Art Market: Tissot prints still hanging in the shadow of his paintings

Click to follow
The Independent Online
CHRISTOPHER WOOD is not expecting to sell one of the 80 prints by Tissot, the 19th-century French artist, in his latest show - but the recession has nothing to do with it.

The prints - to be exhibited in his gallery in New Bond Street, London, from today - come from the private collection of Allan and Sondra Gotlieb, a Canadian former diplomat and his wife, who built up the collection over 20 years.

Although several important museums have shown the collection during its world-wide tour, Mr Wood said no British institutions had been interested in giving it wall space.

Tissot paintings are much admired, selling for millions at auction, but the artist's prints, despite his talent as an exquisite etcher, remain overshadowed.

The prices say it all: Phillips will next month offer one of Tissot's most beautiful paintings, Chrysanthemums - which has remained unexhibited and in private hands for more than a century - and the auction house expects it to make up to pounds 600,000. In contrast, the prints - despite their rarity and the high prices they fetched in the artist's own day - are relatively inexpensive, ranging from pounds 750 to pounds 5,000, though a particularly rare plate could make pounds 10,000.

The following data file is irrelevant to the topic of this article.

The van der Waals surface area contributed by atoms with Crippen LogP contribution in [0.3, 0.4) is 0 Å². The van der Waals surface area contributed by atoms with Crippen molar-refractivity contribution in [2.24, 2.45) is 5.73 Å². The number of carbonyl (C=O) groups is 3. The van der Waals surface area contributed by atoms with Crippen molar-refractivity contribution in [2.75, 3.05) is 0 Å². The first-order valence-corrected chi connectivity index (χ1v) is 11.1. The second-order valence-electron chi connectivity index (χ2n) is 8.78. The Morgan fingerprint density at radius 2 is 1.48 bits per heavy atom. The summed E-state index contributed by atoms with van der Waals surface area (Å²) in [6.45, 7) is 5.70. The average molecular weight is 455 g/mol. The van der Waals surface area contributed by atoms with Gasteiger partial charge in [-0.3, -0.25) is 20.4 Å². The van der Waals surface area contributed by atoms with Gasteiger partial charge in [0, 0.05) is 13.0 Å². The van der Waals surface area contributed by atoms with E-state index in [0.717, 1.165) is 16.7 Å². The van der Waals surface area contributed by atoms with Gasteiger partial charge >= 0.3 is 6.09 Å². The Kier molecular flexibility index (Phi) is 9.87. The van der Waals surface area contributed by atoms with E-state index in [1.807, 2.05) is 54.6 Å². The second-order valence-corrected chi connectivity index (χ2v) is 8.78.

Yet all the prints are echoes of his pictures: Tissot would etch subjects that he had already drawn or painted, pictures that reflected 'his pursuit of the ideal of feminine beauty', as Mr Gotlieb put it. It was in London in the 1860s and 1870s that the business- wise Tissot realised the potential of the buoyant reproduction engraving market.

At the last minute, and by sheer coincidence, Mr Wood said, he was offered a further 40 Tissot prints by an American collector: this collection will be for sale. Phillips will be offering its Tissot - whose vendor had no idea of its true worth until it was valued by them - on 14 December.

Bonhams has sold off the stock of another gallery that succumbed to the recession. Items went for knockdown prices: one picture sold for pounds 5, another for pounds 15 - a record for the lowest figures achieved at auction. The highest price was pounds 900 paid for 21 black and white photographs by Alexander Rodchenko, though, considering his usual popularity in the saleroom, they were expected to fetch up to pounds 1,800.

This was the stock of the Cooling Gallery, which was forced to close last April. Most of the works sold by Bonhams were by Russian artists unknown in Britain. There were no reserves because 'everything had to go'. The sale totalled pounds 15,378.

(Photograph omitted)

Comments